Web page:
When you think about GP-led transactions, these are extremely high-quality, all-star names. Those deals typically trade in the par to low single digit discount range. For an LP portfolio, those can be 10, 20, 30 percent discounts, so obviously there could be a lot of movement and pricing between what a seller expects for a diversified portfolio and what a buyer is willing to pay. That’s why on the LP side there’ll continue to be downward pressure on volumes.
Activity was strong in the first half, but seems to have slowed this summer. What is your outlook for the second half?
You’re correct, things have slowed down, really late spring throughout the summer so far. And you are also correct in that the first half volume executed looked pretty good. But you have to keep in mind that many of those deals executed in the first half began and were priced in 2021. So certainly as this market became a little bit more volatile, secondaries dropped in terms of volume. Why did they drop? It’s pretty simple: the bid-ask spread widened, with buyers asking for higher discounts and sellers, if pricing doesn’t meet their expectations, quickly say no unless they’re motivated sellers.
For the second half of 2022, I’d expect volume to drop even from the first half. If you were to look at total volume expectations for 2022, at the beginning of the year, people were probably expecting between $140 billion and $150 billion of volume. I think that number should be revised down somewhere between $110 billion and $120 billion.
Now, once the valuation picture becomes a little bit more clear in terms of write-downs and where GPs are carrying [asset] values, and what’s happening with interest rates and inflation, I’d expect secondary volume to pick up. But I’m thinking late in 2022, you’ll start to see volumes pick up again for diversified pools.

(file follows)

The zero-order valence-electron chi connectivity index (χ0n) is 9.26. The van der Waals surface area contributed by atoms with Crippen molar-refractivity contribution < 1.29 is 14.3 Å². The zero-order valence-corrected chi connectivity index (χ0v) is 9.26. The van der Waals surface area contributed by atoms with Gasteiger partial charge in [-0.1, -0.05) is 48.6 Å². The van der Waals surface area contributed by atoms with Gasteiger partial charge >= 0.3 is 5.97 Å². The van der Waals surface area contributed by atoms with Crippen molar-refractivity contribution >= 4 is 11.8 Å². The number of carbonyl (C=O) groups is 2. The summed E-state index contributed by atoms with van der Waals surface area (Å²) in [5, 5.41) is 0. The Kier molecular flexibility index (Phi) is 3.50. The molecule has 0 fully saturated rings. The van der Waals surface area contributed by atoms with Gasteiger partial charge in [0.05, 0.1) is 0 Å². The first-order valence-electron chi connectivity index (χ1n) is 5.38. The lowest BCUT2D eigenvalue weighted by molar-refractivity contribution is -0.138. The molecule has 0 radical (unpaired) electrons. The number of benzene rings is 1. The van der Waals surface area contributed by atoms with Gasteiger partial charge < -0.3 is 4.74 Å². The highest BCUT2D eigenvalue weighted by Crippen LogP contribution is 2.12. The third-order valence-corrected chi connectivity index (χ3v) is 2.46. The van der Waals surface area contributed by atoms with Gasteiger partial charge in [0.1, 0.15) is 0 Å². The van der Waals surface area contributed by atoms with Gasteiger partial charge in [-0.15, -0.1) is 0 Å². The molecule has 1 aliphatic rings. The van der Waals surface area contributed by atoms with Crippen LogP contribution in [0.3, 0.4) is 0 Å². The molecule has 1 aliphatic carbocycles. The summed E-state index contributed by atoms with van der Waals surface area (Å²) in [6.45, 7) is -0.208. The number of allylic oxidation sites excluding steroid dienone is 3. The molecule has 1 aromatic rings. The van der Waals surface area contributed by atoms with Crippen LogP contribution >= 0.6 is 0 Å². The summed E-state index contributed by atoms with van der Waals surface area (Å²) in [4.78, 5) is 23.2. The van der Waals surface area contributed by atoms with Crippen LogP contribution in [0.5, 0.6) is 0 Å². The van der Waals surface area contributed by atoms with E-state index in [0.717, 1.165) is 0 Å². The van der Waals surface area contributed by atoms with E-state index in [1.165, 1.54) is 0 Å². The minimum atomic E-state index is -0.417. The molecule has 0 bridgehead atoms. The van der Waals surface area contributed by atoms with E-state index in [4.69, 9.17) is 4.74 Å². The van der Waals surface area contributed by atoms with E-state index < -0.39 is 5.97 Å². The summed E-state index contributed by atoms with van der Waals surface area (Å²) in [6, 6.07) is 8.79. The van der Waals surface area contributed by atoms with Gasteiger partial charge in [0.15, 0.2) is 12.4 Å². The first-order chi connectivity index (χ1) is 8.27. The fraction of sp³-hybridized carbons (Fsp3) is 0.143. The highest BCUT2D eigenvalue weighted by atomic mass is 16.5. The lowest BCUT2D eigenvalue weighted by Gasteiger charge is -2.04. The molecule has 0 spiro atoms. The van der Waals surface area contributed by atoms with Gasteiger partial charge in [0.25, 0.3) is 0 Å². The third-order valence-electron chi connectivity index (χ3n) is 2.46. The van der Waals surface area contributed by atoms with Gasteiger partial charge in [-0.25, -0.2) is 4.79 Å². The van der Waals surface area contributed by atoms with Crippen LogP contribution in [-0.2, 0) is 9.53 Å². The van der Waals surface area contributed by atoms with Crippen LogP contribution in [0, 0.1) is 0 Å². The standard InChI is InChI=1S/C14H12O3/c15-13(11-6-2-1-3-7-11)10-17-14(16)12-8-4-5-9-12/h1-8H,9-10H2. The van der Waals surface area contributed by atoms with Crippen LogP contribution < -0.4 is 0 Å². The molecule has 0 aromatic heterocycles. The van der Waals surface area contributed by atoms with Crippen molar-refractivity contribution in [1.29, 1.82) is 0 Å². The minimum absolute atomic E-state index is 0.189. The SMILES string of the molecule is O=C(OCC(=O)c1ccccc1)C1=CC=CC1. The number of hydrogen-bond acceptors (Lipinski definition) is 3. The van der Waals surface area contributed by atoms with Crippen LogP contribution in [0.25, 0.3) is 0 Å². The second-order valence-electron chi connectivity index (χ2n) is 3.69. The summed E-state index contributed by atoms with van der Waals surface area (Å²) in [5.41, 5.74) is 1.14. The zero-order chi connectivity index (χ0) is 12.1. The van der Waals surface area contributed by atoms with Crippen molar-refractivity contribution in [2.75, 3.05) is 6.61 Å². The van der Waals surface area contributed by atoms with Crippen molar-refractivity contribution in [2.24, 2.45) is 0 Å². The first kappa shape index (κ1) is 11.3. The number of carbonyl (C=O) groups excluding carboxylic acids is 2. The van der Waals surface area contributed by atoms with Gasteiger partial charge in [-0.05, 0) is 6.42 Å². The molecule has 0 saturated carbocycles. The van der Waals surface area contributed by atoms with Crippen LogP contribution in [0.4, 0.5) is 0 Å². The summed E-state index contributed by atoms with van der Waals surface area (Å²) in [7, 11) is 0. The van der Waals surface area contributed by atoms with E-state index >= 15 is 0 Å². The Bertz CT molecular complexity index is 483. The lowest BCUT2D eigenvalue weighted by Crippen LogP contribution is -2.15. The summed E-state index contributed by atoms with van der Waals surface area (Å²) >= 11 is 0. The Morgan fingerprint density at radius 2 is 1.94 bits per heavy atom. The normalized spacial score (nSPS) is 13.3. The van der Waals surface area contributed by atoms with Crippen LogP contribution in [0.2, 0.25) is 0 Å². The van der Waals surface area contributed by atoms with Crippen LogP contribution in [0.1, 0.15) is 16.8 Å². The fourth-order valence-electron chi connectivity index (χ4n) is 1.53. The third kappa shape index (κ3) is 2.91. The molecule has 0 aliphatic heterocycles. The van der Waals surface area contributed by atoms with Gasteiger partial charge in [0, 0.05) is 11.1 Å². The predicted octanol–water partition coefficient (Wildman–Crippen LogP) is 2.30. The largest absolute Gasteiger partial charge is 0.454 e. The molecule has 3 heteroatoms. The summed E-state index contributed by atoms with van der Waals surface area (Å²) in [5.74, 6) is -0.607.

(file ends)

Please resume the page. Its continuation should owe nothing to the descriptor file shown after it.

How are these challenges impacting deals – are you seeing pulled deals?
I haven’t seen a whole lot of deals get pulled, if any. What you’re clearly seeing is that people have postponed bringing their deals to market. People looked and said, ‘I’m going to wait until the macro environment stabilizes and then I’ll bring my portfolio to market and I’ll more than likely get a better price when things stabilize.’
It’s not dissimilar to what we saw in the first half of 2020, when covid took hold. A lot of people that had planned to come out in the first half of 2020 postponed and came out in late 2020, or sometime in 2021.
While deal volume is poised for a slowdown, fundraising continues to be strong. How will that impact the market going forward?
If you look at the amount of dry powder in the secondary market, it’s somewhere between $150 billion and $200 billion. Let’s say it’s $250 billion of buying power. If we see $125 billion of secondary deal volume this year, what that says is, there’s only enough dry powder to meet roughly two years or less of supply.